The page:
The biopharmaceutical industry continues to increase its outsourcing of less common, more complex processes as companies seek
strategic advantage by leveraging external resources more efficiently. Until recently, outsourcing has focused primarily on
traditional expression systems (mammalian and microbial) versus less common systems (e.g., yeast, plant cell, and insect cell),
with those systems being more likely to be retained in-house.
Eric S. Langer
This year, there are signs that outsourcing of plant- and insect-cell culture-based processes are beginning to expand. Preliminary
data from BioPlan Associates' 10th Annual Report and Survey of Biopharmaceutical Manufacturers indicate that only 50% of plant-cell users are performing this operation fully in-house, with the other half outsourcing
some elements of bioprocessing to some degree. The data represent a shift from prior years, when up to 90% of the industry
kept their processes fully in-house.
The BioPlan data for insect-cell systems shows a similar trend. In past years, between 65% and 100% of respondents did all
their insect-based production in-house, but BioPlan's preliminary data from 2013 show a reduction to 60% of respondents doing
all insect-cell-based production in house; this is the lowest point in more than six years. For plant-cell and insect-cell
systems, the smaller number of facilities using these systems and the fact that the data still being preliminary make it too
soon to declare a definitive shift, but it is interesting to see that the trends projected by some industry analysts are reflected
in the preliminary findings. Meanwhile, the proportion of respondents outsourcing traditional expression systems, to at least
some degree, remains relatively steady as follows (2013 results are preliminary data):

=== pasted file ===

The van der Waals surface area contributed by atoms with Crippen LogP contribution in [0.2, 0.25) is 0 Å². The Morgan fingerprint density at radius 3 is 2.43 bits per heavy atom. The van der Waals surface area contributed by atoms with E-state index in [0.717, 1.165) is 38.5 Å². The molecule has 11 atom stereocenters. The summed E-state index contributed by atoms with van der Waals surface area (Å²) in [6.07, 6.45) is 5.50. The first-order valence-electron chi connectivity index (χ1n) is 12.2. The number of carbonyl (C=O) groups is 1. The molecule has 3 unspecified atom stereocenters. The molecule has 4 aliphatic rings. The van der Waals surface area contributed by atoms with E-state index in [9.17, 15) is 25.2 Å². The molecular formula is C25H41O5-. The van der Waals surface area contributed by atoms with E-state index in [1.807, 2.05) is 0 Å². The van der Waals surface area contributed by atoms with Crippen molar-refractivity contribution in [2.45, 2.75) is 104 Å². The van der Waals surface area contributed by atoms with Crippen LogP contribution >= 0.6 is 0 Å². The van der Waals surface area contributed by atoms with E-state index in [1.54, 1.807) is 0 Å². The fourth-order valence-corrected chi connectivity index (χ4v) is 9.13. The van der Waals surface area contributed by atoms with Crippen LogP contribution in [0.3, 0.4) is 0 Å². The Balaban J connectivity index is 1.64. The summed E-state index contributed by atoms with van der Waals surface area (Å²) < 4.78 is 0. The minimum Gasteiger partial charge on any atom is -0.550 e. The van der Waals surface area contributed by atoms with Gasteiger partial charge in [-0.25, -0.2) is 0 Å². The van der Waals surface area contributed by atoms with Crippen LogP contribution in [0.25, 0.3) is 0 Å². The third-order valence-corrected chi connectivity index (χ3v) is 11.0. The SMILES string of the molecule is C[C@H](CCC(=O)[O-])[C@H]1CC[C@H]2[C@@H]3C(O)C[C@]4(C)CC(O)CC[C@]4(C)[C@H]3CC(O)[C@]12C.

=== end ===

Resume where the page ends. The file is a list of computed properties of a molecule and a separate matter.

Mammalian cell-culture systems: In 2013, 50% of respondents (47% in 2012 and 45% in 2011) indicated that they outsourced no production while 31.6% (47% in
2012, 44.6% in 2011, 30.3% in 2010, and 29% in 2009) outsourced up to half of production.
Microbial fermentation: In 2013, 45% (50% in 2012 and 43.8% in 2011) of respondents outsourced no production. Thirty-five percent (44.% in 2012 and
41.6% in 2011) outsourced up to half of production, and 20% outsourced more than half.
Yeast systems: In 2013, 66.7% of respondents (62.5% in 2012, and 59.1% in 2011) outsourced no production; in 2013, 22.2% of respondents
(31.3% in 2012, 27.2% in 2011, 32.1% in 2010, and 14% in 2009) outsourced up to half of production.
Plant-cell systems: 50% outsourced no production in 2013 (89% in 2012, 58% in 2011, and 75% in 2010).
Insect-cell systems: 60% outsourced no production in 2013 (83% in 2012, 65% in 2011, 100% in 2010, and 82% in 2009).
When the BioPlan survey separately asked respondents about the percentage of their production that they expect to outsource
in five years (i.e., by 2018), similar trends hold true. Future outsourcing of plant- and insect-cell systems appears to be
rising while outsourcing of traditional systems remains steady, suggesting a relatively stable production environment. The
preliminary data from 2013 show:
Mammalian cell-culture systems: 62.5% of respondents in 2013 (58.2% in 2012 and 63.5% in 2011) indicated they expect to outsource at least some of their
production in the next five years.
Microbial fermentation: In 2013, 68.2% of respondents (72.2% in 2012 and 59.6% in 2011) plan to outsource some production by 2018.
Yeast systems: 40% of respondents in 2013 (45% in 2012 and 52.2% in 2011) believe that at least some of their production will be outsourced
in the next five years.
Insect-cell systems: 42.9% of respondents plan to outsource some production by 2018.
Plant-cells systems: 40% of respondents in 2013 (25% in 2012) expect to outsource some production in the next five years.